January 01, 2020

HiFi Pig Review of the Nord One UP NC500DMST Highly Recomended By Lionel Payne

Class D is gaining a good deal of momentum in the audio world. Lionel Payne listens to the the Nord One UP NC500 DMST stereo power amplifier costing £1409.

The Nord One UP power amplifier is the brainchild of Cheltenham based designer Colin North and designed around the Hypex nCore NC500 modules. Built within a three-quarter width all aluminium case, this Class D power amplifier is a true dual mono design. The 10mm front panel is available in standard black or silver, or for a relatively small cost premium, numerous exotic veneered finishes are available. Mine arrived with a very attractive American Black veneer which I felt easily warranted the small surcharge.  There is a solitary on/off button to the front fascia which is surrounded by a blue LED light and to each side of this are three parallel grooves. Above the power button lies the Nord logo badge. Around the back are solid brass gold-plated quality binding posts for 4mm banana plugs, spades or bare wire (up to 8mm) as well as an IEC socket, an on/off switch and XLR sockets (note : no RCA inputs here). The Nord One UP can deliver up to 400watts per channel at 8ohms resistance, 700watts at 4ohms and 550watts at 2ohms and despite the Class D generation of amplifiers being renowned for their efficiency and low running costs this power amplifier does run a little warmer than one would expect. However, the casework is well designed and allows airflow through vents on the bottom as well as the top panel. New casework has been announced.

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When I first received the Nord One UP it was in Revision B form and came to me with Burson V5 and Sparkos Labs SS3602 as alternative op-amps. These op-amps are interchangeable internally through an eight pin DIP socket and it takes literally a few minutes maximum to change over. I found the Burson op-amp very similar to my old feelings of Class D amplifiers; all being rather cold and clinical affairs , albeit with a fabulous tonality. I’m pleased to say that none of the old feelings arose when listening through the Sparkos op-amps as I now found the music took on an all new feeling of tremendous organic quality. A sound I have to say that really impressed me, particularly given the asking price.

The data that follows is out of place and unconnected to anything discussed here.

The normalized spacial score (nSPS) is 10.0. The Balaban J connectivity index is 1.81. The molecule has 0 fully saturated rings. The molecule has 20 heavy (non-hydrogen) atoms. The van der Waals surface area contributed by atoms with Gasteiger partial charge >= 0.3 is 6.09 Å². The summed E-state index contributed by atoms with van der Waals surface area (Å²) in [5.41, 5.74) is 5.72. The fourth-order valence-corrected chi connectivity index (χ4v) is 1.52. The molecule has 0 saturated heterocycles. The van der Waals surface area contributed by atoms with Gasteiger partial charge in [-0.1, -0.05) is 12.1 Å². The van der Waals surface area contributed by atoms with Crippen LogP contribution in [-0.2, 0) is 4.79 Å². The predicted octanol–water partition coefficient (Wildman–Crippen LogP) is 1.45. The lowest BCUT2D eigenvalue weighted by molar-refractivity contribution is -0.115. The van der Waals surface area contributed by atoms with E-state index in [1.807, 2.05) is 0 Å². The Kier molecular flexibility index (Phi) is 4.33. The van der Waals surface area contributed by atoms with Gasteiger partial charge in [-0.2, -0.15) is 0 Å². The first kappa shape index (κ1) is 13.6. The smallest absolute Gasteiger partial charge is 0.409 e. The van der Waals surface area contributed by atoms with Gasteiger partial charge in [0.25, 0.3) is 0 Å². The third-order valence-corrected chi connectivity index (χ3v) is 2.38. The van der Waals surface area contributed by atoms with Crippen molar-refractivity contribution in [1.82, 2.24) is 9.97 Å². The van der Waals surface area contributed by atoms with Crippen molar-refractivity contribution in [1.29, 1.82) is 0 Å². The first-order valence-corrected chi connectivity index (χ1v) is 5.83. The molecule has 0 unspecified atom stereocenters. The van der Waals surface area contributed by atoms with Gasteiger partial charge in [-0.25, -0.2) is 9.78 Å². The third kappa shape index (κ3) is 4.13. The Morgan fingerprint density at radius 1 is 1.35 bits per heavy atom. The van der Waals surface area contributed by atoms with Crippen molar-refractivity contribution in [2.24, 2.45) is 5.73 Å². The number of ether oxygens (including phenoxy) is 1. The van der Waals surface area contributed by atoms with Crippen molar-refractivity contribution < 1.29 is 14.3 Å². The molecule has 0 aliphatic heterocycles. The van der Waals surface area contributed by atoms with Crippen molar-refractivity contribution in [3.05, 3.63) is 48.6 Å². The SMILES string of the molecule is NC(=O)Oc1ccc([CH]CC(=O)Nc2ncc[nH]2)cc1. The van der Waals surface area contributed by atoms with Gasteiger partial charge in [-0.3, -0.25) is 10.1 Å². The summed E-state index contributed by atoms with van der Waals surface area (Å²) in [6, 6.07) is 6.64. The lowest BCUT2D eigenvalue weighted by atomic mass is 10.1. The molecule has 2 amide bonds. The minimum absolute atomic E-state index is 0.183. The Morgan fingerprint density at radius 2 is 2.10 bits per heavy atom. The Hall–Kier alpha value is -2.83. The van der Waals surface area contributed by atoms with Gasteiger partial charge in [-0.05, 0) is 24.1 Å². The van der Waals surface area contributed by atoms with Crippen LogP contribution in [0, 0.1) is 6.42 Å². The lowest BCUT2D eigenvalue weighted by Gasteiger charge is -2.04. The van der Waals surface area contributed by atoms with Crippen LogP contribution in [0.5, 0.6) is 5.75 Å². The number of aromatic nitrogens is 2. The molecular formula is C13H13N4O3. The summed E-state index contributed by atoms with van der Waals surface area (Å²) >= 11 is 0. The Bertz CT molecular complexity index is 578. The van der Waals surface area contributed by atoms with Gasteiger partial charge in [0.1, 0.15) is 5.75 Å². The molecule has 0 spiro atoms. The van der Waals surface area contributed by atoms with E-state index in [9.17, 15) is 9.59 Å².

A short time after receiving the amp I happened to bump into Colin North at a hifi show in the Midlands, and we had a good discussion about his product. He explained to me that the product’s design was still evolving and he had discovered an even better op-amp but unfortunately it was adding unwanted noise to the circuit. He explained that he felt the voltage regulation board was at fault and was working on improvements to make the circuit silent with this new op-amp. I suggested, if possible, that I would love to hear this new version of the product when he had cured its teething problems. A short time later the Nord was sent back to Cheltenham and returned to me in Revision C form with an upgraded (and, I’m told, more costly) voltage regulator with the new Sonic Imagery 994 op-amps installed. Colin had promised a similar sound but with more air around instruments and a much better soundstage with the trade-off being a slightly less fulsome bass response that the Sparkos  op-amps could provide. 

On being re-acquainted with the Nord One UP I immediately found that the soundstage had, indeed, improved with Revision C and the Sonic Imagery  994 op-amps (pictured above). Playing Sting’s “Live In Berlin” disc through the Acoustic Precision Eikos  CD player resulted in startling imagery as well as superb tonality and timing. I went on to play quite a few of my favourite and most well-known CD’s back to back. I loved the air around instruments and the 3D soundstage which was so much better than I remembered but something kept tugging at my consciousness to tell me something was missing, and try as I might, I didn’t immediately recognise the missing element. The amplifier appeared to be playing music with the same qualities it had shown before – namely, a superb tonality with great dynamics and a wonderful ability to shift scale and weight with tremendous athleticism. Crescendos are replayed with fabulous enthusiasm with the Nord. Listening to Nick Cave’s “Red Right Hand” caught me out one time as it followed a quietish acoustic track on my playlist and the opening bell on the track had me jumping out of my skin !